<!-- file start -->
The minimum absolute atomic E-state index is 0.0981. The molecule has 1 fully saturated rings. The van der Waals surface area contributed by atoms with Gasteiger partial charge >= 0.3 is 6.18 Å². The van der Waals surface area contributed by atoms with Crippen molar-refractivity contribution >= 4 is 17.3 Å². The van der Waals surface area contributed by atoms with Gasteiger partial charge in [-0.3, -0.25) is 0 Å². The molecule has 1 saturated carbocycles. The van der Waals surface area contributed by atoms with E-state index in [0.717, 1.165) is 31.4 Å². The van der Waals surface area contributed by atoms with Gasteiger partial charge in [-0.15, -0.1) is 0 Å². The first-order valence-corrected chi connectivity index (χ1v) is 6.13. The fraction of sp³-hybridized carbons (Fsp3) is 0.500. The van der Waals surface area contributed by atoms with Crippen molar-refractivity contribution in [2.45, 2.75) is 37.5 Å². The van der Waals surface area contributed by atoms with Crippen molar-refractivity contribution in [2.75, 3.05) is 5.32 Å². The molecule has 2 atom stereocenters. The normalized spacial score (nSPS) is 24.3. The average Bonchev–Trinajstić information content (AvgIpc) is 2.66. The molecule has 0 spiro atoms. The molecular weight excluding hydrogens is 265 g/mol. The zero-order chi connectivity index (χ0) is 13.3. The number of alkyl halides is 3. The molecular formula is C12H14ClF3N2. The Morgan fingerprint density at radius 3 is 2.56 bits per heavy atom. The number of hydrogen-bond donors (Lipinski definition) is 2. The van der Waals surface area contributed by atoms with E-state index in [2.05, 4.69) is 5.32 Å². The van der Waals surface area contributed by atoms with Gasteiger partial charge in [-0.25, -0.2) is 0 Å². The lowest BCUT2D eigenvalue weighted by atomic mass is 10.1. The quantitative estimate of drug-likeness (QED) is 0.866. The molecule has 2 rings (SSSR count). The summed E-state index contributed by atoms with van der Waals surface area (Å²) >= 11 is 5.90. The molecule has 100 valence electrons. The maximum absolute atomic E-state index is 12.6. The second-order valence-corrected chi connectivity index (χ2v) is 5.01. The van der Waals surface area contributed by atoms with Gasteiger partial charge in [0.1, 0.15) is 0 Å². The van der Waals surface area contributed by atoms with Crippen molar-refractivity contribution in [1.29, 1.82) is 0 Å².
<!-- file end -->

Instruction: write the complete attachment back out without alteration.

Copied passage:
The minimum absolute atomic E-state index is 0.0981. The molecule has 1 fully saturated rings. The van der Waals surface area contributed by atoms with Gasteiger partial charge >= 0.3 is 6.18 Å². The van der Waals surface area contributed by atoms with Crippen molar-refractivity contribution >= 4 is 17.3 Å². The van der Waals surface area contributed by atoms with Gasteiger partial charge in [-0.3, -0.25) is 0 Å². The molecule has 1 saturated carbocycles. The van der Waals surface area contributed by atoms with E-state index in [0.717, 1.165) is 31.4 Å². The van der Waals surface area contributed by atoms with Gasteiger partial charge in [-0.15, -0.1) is 0 Å². The first-order valence-corrected chi connectivity index (χ1v) is 6.13. The fraction of sp³-hybridized carbons (Fsp3) is 0.500. The van der Waals surface area contributed by atoms with Crippen molar-refractivity contribution in [2.45, 2.75) is 37.5 Å². The van der Waals surface area contributed by atoms with Crippen molar-refractivity contribution in [2.75, 3.05) is 5.32 Å². The molecule has 2 atom stereocenters. The normalized spacial score (nSPS) is 24.3. The average Bonchev–Trinajstić information content (AvgIpc) is 2.66. The molecule has 0 spiro atoms. The molecular weight excluding hydrogens is 265 g/mol. The zero-order chi connectivity index (χ0) is 13.3. The number of alkyl halides is 3. The molecular formula is C12H14ClF3N2. The Morgan fingerprint density at radius 3 is 2.56 bits per heavy atom. The number of hydrogen-bond donors (Lipinski definition) is 2. The van der Waals surface area contributed by atoms with E-state index in [2.05, 4.69) is 5.32 Å². The van der Waals surface area contributed by atoms with Gasteiger partial charge in [-0.25, -0.2) is 0 Å². The lowest BCUT2D eigenvalue weighted by atomic mass is 10.1. The quantitative estimate of drug-likeness (QED) is 0.866. The molecule has 2 rings (SSSR count). The summed E-state index contributed by atoms with van der Waals surface area (Å²) >= 11 is 5.90. The molecule has 100 valence electrons. The maximum absolute atomic E-state index is 12.6. The second-order valence-corrected chi connectivity index (χ2v) is 5.01. The van der Waals surface area contributed by atoms with Gasteiger partial charge in [0.1, 0.15) is 0 Å². The van der Waals surface area contributed by atoms with Crippen molar-refractivity contribution in [1.29, 1.82) is 0 Å².